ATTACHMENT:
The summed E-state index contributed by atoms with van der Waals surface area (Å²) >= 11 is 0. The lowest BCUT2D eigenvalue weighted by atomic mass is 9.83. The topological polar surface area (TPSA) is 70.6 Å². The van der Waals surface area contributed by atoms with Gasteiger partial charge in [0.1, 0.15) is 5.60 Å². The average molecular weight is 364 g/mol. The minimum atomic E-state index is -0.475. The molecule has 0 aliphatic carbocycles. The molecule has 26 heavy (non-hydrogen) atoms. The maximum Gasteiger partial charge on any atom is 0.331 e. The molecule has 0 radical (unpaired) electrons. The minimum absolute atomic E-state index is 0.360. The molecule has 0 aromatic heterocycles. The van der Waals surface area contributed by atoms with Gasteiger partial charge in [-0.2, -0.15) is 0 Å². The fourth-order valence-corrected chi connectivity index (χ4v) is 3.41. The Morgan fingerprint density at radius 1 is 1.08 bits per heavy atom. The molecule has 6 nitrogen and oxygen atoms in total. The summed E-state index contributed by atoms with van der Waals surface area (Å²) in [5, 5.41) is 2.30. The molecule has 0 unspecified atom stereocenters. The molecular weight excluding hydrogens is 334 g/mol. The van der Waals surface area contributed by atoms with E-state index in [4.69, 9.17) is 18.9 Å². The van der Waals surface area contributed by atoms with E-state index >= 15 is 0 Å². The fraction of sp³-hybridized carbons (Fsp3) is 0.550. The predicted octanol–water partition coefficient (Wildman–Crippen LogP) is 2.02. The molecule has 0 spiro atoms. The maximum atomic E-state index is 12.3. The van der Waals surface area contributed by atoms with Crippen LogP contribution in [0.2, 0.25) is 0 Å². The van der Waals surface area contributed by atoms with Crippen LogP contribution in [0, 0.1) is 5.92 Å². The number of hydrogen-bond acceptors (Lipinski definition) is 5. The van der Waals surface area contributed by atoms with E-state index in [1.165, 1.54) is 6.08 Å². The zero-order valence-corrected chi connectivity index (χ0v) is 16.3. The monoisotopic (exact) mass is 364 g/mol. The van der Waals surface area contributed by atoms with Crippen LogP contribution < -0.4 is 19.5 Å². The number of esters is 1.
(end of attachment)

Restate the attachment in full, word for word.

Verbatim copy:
The summed E-state index contributed by atoms with van der Waals surface area (Å²) >= 11 is 0. The lowest BCUT2D eigenvalue weighted by atomic mass is 9.83. The topological polar surface area (TPSA) is 70.6 Å². The van der Waals surface area contributed by atoms with Gasteiger partial charge in [0.1, 0.15) is 5.60 Å². The average molecular weight is 364 g/mol. The minimum atomic E-state index is -0.475. The molecule has 0 aliphatic carbocycles. The molecule has 26 heavy (non-hydrogen) atoms. The maximum Gasteiger partial charge on any atom is 0.331 e. The molecule has 0 radical (unpaired) electrons. The minimum absolute atomic E-state index is 0.360. The molecule has 0 aromatic heterocycles. The van der Waals surface area contributed by atoms with Gasteiger partial charge in [-0.2, -0.15) is 0 Å². The fourth-order valence-corrected chi connectivity index (χ4v) is 3.41. The Morgan fingerprint density at radius 1 is 1.08 bits per heavy atom. The molecule has 6 nitrogen and oxygen atoms in total. The summed E-state index contributed by atoms with van der Waals surface area (Å²) in [5, 5.41) is 2.30. The molecule has 0 unspecified atom stereocenters. The molecular weight excluding hydrogens is 334 g/mol. The van der Waals surface area contributed by atoms with E-state index in [4.69, 9.17) is 18.9 Å². The van der Waals surface area contributed by atoms with E-state index >= 15 is 0 Å². The fraction of sp³-hybridized carbons (Fsp3) is 0.550. The predicted octanol–water partition coefficient (Wildman–Crippen LogP) is 2.02. The molecule has 0 spiro atoms. The maximum atomic E-state index is 12.3. The van der Waals surface area contributed by atoms with Crippen LogP contribution in [0.2, 0.25) is 0 Å². The van der Waals surface area contributed by atoms with Crippen LogP contribution in [0, 0.1) is 5.92 Å². The number of hydrogen-bond acceptors (Lipinski definition) is 5. The van der Waals surface area contributed by atoms with E-state index in [1.165, 1.54) is 6.08 Å². The zero-order valence-corrected chi connectivity index (χ0v) is 16.3. The monoisotopic (exact) mass is 364 g/mol. The van der Waals surface area contributed by atoms with Crippen LogP contribution < -0.4 is 19.5 Å². The number of esters is 1.